Re: those predeclared entity refs

Having just read through the entire thread about the predefined
entities, several things seem clear to me, though the correct
solution to be built on that clarity is not quite so clear.

- predefining lt, amp, gt, quot, and apos is problematic primarily
because there is nothing in SGML that works quite this way.  A
conforming SGML system is going to want to see entity declarations for
these characters, while an XML processor is going to flag such
declarations as errors.

- named character references in SGML do work almost this way (Lee
suggested this), but not quite:  while numeric character references do
cause the character in question to be treated as data rather than a
delimiter, named character references do not.  If we had a charset
declaration that defined LT or STAGO as a function, the string &#LT;gi>
would be legal.  But it would not work the way <gi> does.  It would
work the way <gi> does.  (Of course, I'm writing this from home, without
the Handbook handy, so I may have gotten this turned around Yet Again.)

- there are some serious problems in the phrasing of the current draft
spec.  It can indeed be read to mean you *must* use &lt; to escape <, so
the following will not work:

  <!ENTITY stago '<' >
  Tag a paragraph using &stago;p>.

The < in the entity text of 'stago' is not a delimiter, and thus should
not appear in literal form.  Various posters are correct to say the
spec should probably not say this; various other posters are correct
to say that the spec does however say this.

The following, though, might be considered defensible (I'd defend it),
on the grounds that the spec doesn't forbid it, and < is properly
escaped where it does occur:

  <!ENTITY stago '&lt;' >
  Tag a paragraph using &stago;p>.

- The current draft spec successfully avoids having to get into the
theory and practice of the entity-end signal (that magic non-character
which appears in the character stream and ensures that the string &lt;p>
expands to '<', EE, 'p', '>' won't be read as a tag, since
< is not followed by a name-start character).  It's not clear to me how
to generalize our current treatment without having to reintroduce EE.

- Numeric character references have none of the problems identified with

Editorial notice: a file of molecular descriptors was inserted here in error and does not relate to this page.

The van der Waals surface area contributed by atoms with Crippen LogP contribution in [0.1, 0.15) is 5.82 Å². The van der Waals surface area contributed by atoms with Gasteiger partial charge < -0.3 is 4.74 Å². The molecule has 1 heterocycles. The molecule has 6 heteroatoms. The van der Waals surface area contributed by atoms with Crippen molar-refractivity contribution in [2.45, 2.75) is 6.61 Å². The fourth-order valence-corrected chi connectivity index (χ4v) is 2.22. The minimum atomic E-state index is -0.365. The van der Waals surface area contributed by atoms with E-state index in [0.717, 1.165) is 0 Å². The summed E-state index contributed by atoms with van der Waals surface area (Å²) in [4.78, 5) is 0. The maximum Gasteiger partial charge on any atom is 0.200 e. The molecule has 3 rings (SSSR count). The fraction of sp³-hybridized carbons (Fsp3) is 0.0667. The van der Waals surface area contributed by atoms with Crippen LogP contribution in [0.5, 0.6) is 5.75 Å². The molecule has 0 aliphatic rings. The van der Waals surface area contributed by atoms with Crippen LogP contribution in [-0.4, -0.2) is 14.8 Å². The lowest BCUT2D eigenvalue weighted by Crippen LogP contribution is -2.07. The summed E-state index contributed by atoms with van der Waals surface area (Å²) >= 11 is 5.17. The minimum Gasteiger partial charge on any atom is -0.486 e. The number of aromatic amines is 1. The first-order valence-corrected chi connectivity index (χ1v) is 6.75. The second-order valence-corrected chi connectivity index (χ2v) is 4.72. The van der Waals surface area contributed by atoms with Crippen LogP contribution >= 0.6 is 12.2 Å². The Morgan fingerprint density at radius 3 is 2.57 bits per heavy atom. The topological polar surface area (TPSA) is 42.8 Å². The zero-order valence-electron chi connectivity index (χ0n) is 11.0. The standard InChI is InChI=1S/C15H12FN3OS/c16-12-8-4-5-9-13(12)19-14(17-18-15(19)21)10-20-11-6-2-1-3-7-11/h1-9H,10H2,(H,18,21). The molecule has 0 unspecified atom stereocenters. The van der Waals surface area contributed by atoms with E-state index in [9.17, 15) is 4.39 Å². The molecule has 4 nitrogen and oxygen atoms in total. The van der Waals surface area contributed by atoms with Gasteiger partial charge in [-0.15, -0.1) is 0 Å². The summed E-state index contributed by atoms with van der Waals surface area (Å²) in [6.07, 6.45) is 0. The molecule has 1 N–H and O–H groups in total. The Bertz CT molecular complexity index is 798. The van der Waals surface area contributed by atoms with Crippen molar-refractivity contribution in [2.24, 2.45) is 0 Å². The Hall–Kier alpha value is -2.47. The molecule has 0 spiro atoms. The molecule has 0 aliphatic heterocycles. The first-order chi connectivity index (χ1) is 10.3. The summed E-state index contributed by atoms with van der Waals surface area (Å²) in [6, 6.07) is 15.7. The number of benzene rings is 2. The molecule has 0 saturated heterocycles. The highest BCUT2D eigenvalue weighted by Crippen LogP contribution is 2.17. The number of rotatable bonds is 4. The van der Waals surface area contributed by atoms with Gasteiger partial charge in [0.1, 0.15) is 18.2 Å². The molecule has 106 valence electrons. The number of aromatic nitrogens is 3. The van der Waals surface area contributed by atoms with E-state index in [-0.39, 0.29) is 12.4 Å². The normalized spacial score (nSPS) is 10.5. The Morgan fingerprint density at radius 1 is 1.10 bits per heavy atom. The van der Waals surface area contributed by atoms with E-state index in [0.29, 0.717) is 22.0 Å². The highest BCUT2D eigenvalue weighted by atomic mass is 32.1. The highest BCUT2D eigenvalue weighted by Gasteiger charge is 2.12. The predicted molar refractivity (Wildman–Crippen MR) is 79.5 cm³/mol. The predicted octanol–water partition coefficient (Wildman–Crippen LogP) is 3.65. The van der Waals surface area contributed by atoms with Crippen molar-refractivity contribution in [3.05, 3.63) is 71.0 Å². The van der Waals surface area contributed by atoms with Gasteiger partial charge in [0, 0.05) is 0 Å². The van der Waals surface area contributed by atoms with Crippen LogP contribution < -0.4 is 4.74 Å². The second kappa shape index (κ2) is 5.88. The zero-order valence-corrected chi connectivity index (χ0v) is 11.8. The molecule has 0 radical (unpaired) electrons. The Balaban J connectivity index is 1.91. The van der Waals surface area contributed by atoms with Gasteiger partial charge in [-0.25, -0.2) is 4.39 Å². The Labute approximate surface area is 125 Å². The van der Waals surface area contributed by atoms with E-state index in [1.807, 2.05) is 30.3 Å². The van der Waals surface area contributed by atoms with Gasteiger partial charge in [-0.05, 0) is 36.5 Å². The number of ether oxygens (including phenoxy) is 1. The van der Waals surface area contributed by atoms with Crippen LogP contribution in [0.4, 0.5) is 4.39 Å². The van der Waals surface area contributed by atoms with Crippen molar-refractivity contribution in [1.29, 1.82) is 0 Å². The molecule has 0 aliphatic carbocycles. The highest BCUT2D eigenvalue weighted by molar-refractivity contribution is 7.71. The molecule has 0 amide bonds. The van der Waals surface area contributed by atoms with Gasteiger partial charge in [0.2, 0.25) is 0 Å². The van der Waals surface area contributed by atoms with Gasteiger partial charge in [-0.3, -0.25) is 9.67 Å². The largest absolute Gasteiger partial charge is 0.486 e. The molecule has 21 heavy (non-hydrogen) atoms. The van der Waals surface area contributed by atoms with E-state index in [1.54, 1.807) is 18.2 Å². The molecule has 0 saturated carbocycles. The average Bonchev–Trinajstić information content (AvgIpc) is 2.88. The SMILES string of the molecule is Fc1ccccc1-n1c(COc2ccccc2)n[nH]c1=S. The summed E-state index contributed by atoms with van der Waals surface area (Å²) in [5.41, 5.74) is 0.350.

lt, amp, etc.  Their only problem is that they are not much fun to
memorize, since most of us find letters and abbreviations in some
language we speak more mnemonic than numbers.  (Ramanujan, Gauss, and
others appear to have been exceptions, I admit it.  But though they may
be smarter than the rest of us, they don't outnumber us.)

Thinking it over, I think John Lavagnino had the best idea:  require
escaping, show how to do escaping by means of numeric character refs,
and show examples showing how to define lt and amp yourself.

Mnemonic or non-mnemonic, numeric character references have the
obvious advantages that they work as is -- we merely have to make
explicit in the spec how they work -- and if we rely on them instead
of gt, lt, amp, apos, and quote, we can eliminate all the complications
of predefined entities as a concept.

Tim and others are right that users will say "But I want lt and amp!"
That's why we should make sure the spec shows them how to do it.

In sum:

  - yes, we should lose the predefined entities.
  - we should include examples showing how to define amp and lt, etc.

If developers of XML products include any kind of intelligent
error recovery for undeclared entities, guessing that lt is < and amp
is & is not exactly rocket science; I don't think it will be all that
hard to provide users with the same level of convenience as would
be provided by the predefined entities.

-C. M. Sperberg-McQueen